First, the Fed turned to its traditional monetary policy instruments; that is, it reduced the federal funds rate and the discount rate. The first funds rate cut occurred in September 2007. The initial moves were measured, but they eventually gave way to more aggressive rate cuts. At the last Federal Open Market Committee (FOMC) meeting, the funds rate was essentially cut to zero—525 basis points lower than when we began.
Although the corresponding injections of liquidity helped credit conditions somewhat, it became clear early on that further and alternative extensions of central bank liquidity would be necessary to facilitate market functioning.
The Fed made a number of substantial changes to the discount window operations since August 2007 to encourage its use as a source of liquidity: We reduced the spread of the discount rate over the federal funds rate from 100 to 25 basis points; we increased the maximum maturity of the loans from overnight to 90 days; and we introduced a new facility that provides loans through auctions to overcome any stigma that was associated with discount window loans. As a result, we have seen a large increase in lending to depository institutions.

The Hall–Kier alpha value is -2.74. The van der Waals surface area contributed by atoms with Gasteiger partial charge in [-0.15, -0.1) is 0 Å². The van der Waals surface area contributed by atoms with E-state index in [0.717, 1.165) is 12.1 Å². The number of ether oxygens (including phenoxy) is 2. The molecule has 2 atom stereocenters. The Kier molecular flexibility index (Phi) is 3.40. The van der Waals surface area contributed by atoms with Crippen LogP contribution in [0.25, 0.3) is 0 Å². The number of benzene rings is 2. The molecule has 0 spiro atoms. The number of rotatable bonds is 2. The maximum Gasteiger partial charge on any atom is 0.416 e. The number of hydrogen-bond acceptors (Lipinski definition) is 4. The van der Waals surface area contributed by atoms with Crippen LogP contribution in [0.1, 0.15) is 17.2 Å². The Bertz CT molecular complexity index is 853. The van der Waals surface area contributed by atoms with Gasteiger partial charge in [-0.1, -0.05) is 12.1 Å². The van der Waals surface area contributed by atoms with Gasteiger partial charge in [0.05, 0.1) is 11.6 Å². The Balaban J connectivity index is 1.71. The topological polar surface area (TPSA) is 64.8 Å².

Early in 2008, new market dysfunctions emerged, such as the collapse of the auction rate security market. And then there was the sudden demise of Bear Stearns last March. These episodes clearly indicated that in this strained environment, financial market participants other than depository institutions might face liquidity shortfalls that could have serious, far-ranging repercussions for the economy. This led the Fed to create a number of facilities to directly provide liquidity to nondepository institutions; the Federal Reserve Act grants us such emergency powers when the economy is faced with "unusual and exigent circumstances."
At first, these measures were aimed at lending to broker-dealers who engage in securities transactions with the Fed and who have a large-scale presence in short-term funding markets. Subsequently, we have introduced lending facilities to help work through the disruptions in the money market mutual fund and commercial paper markets. These programs provide a liquidity backstop for commercial paper and facilitate the sale in secondary markets of a number of instruments held by money market funds. The Fed began to purchase debt obligations and mortgage-backed securities issued by Fannie Mae, Freddie Mac, and other government-sponsored enterprises. This initiative will help support the flow of credit and lower credit costs in mortgage markets. Indeed, we have already seen a notable reduction in the spreads of conforming mortgages to Treasury bonds since the program has been announced.